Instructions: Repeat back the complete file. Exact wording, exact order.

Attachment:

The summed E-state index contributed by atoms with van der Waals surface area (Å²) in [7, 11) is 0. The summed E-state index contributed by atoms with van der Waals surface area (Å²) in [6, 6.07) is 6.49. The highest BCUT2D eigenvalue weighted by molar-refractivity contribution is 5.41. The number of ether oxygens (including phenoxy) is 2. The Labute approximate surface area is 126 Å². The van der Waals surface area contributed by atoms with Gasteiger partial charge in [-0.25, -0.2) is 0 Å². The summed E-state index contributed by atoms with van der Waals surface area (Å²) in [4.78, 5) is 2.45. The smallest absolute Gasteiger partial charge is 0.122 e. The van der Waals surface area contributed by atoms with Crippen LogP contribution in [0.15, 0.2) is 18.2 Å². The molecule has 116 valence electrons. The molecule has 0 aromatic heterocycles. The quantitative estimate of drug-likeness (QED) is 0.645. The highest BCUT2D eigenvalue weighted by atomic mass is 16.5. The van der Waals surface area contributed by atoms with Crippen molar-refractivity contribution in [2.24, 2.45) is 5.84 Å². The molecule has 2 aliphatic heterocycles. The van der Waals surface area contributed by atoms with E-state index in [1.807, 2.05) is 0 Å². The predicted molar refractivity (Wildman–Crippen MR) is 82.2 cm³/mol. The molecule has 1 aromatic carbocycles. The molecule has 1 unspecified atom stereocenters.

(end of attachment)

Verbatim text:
The summed E-state index contributed by atoms with van der Waals surface area (Å²) in [7, 11) is 0. The summed E-state index contributed by atoms with van der Waals surface area (Å²) in [6, 6.07) is 6.49. The highest BCUT2D eigenvalue weighted by molar-refractivity contribution is 5.41. The number of ether oxygens (including phenoxy) is 2. The Labute approximate surface area is 126 Å². The van der Waals surface area contributed by atoms with Gasteiger partial charge in [-0.25, -0.2) is 0 Å². The summed E-state index contributed by atoms with van der Waals surface area (Å²) in [4.78, 5) is 2.45. The smallest absolute Gasteiger partial charge is 0.122 e. The van der Waals surface area contributed by atoms with Crippen LogP contribution in [0.15, 0.2) is 18.2 Å². The molecule has 116 valence electrons. The molecule has 0 aromatic heterocycles. The quantitative estimate of drug-likeness (QED) is 0.645. The highest BCUT2D eigenvalue weighted by atomic mass is 16.5. The van der Waals surface area contributed by atoms with Crippen molar-refractivity contribution in [2.24, 2.45) is 5.84 Å². The molecule has 2 aliphatic heterocycles. The van der Waals surface area contributed by atoms with E-state index in [1.807, 2.05) is 0 Å². The predicted molar refractivity (Wildman–Crippen MR) is 82.2 cm³/mol. The molecule has 1 aromatic carbocycles. The molecule has 1 unspecified atom stereocenters.